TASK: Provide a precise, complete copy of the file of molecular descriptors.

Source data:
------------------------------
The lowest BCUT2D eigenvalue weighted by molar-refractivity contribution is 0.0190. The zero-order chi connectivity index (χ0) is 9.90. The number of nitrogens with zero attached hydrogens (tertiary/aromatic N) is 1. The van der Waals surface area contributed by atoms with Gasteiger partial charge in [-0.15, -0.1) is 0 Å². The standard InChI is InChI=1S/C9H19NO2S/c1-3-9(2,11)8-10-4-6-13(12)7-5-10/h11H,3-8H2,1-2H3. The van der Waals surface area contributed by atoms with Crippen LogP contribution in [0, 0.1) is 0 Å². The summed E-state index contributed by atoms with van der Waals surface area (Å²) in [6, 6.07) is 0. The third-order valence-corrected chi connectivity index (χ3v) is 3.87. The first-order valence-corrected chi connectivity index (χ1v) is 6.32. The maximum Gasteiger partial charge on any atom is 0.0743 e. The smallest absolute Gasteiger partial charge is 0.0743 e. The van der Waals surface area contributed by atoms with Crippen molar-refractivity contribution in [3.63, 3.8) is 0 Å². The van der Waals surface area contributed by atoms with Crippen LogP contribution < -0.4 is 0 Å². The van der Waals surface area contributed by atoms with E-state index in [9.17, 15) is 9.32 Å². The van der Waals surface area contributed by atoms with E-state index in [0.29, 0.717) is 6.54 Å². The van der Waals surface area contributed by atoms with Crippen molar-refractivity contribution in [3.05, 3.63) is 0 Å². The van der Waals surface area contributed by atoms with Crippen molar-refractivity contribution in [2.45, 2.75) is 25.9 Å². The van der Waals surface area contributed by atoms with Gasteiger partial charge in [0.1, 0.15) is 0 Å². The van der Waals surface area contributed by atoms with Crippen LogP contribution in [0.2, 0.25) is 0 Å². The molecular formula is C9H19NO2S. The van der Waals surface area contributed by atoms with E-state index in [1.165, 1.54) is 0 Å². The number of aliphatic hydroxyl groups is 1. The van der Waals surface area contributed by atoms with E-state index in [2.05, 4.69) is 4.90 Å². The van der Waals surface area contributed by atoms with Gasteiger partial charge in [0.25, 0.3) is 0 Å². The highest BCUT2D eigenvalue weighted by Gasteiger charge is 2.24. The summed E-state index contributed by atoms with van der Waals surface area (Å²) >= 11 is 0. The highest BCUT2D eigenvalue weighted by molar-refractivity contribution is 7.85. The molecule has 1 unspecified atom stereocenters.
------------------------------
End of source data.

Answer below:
The lowest BCUT2D eigenvalue weighted by molar-refractivity contribution is 0.0190. The zero-order chi connectivity index (χ0) is 9.90. The number of nitrogens with zero attached hydrogens (tertiary/aromatic N) is 1. The van der Waals surface area contributed by atoms with Gasteiger partial charge in [-0.15, -0.1) is 0 Å². The standard InChI is InChI=1S/C9H19NO2S/c1-3-9(2,11)8-10-4-6-13(12)7-5-10/h11H,3-8H2,1-2H3. The van der Waals surface area contributed by atoms with Crippen LogP contribution in [0, 0.1) is 0 Å². The summed E-state index contributed by atoms with van der Waals surface area (Å²) in [6, 6.07) is 0. The third-order valence-corrected chi connectivity index (χ3v) is 3.87. The first-order valence-corrected chi connectivity index (χ1v) is 6.32. The maximum Gasteiger partial charge on any atom is 0.0743 e. The smallest absolute Gasteiger partial charge is 0.0743 e. The van der Waals surface area contributed by atoms with Crippen molar-refractivity contribution in [3.63, 3.8) is 0 Å². The van der Waals surface area contributed by atoms with Crippen LogP contribution < -0.4 is 0 Å². The van der Waals surface area contributed by atoms with E-state index in [9.17, 15) is 9.32 Å². The van der Waals surface area contributed by atoms with E-state index in [0.29, 0.717) is 6.54 Å². The van der Waals surface area contributed by atoms with Crippen molar-refractivity contribution in [3.05, 3.63) is 0 Å². The van der Waals surface area contributed by atoms with Crippen molar-refractivity contribution in [2.45, 2.75) is 25.9 Å². The van der Waals surface area contributed by atoms with Gasteiger partial charge in [0.1, 0.15) is 0 Å². The van der Waals surface area contributed by atoms with Crippen LogP contribution in [0.2, 0.25) is 0 Å². The molecular formula is C9H19NO2S. The van der Waals surface area contributed by atoms with E-state index in [1.165, 1.54) is 0 Å². The number of aliphatic hydroxyl groups is 1. The van der Waals surface area contributed by atoms with E-state index in [2.05, 4.69) is 4.90 Å². The van der Waals surface area contributed by atoms with Gasteiger partial charge in [0.25, 0.3) is 0 Å². The highest BCUT2D eigenvalue weighted by Gasteiger charge is 2.24. The summed E-state index contributed by atoms with van der Waals surface area (Å²) >= 11 is 0. The highest BCUT2D eigenvalue weighted by molar-refractivity contribution is 7.85. The molecule has 1 unspecified atom stereocenters.